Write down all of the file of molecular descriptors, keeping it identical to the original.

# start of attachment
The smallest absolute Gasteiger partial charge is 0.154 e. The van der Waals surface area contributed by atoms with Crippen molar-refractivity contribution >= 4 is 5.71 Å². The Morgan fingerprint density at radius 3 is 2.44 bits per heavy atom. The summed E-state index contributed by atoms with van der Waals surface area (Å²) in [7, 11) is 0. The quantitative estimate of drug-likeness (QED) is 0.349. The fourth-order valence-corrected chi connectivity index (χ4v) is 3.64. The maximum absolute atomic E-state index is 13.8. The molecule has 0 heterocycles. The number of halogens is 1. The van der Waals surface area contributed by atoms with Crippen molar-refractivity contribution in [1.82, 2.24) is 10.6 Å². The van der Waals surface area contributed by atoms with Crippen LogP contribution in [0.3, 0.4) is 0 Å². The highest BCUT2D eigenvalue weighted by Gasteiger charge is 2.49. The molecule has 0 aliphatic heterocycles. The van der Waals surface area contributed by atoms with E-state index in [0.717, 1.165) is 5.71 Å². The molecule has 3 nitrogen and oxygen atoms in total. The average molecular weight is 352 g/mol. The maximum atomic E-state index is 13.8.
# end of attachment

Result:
The smallest absolute Gasteiger partial charge is 0.154 e. The van der Waals surface area contributed by atoms with Crippen molar-refractivity contribution >= 4 is 5.71 Å². The Morgan fingerprint density at radius 3 is 2.44 bits per heavy atom. The summed E-state index contributed by atoms with van der Waals surface area (Å²) in [7, 11) is 0. The quantitative estimate of drug-likeness (QED) is 0.349. The fourth-order valence-corrected chi connectivity index (χ4v) is 3.64. The maximum absolute atomic E-state index is 13.8. The molecule has 0 heterocycles. The number of halogens is 1. The van der Waals surface area contributed by atoms with Crippen molar-refractivity contribution in [1.82, 2.24) is 10.6 Å². The van der Waals surface area contributed by atoms with Crippen LogP contribution in [0.3, 0.4) is 0 Å². The highest BCUT2D eigenvalue weighted by Gasteiger charge is 2.49. The molecule has 0 aliphatic heterocycles. The van der Waals surface area contributed by atoms with E-state index in [0.717, 1.165) is 5.71 Å². The molecule has 3 nitrogen and oxygen atoms in total. The average molecular weight is 352 g/mol. The maximum atomic E-state index is 13.8.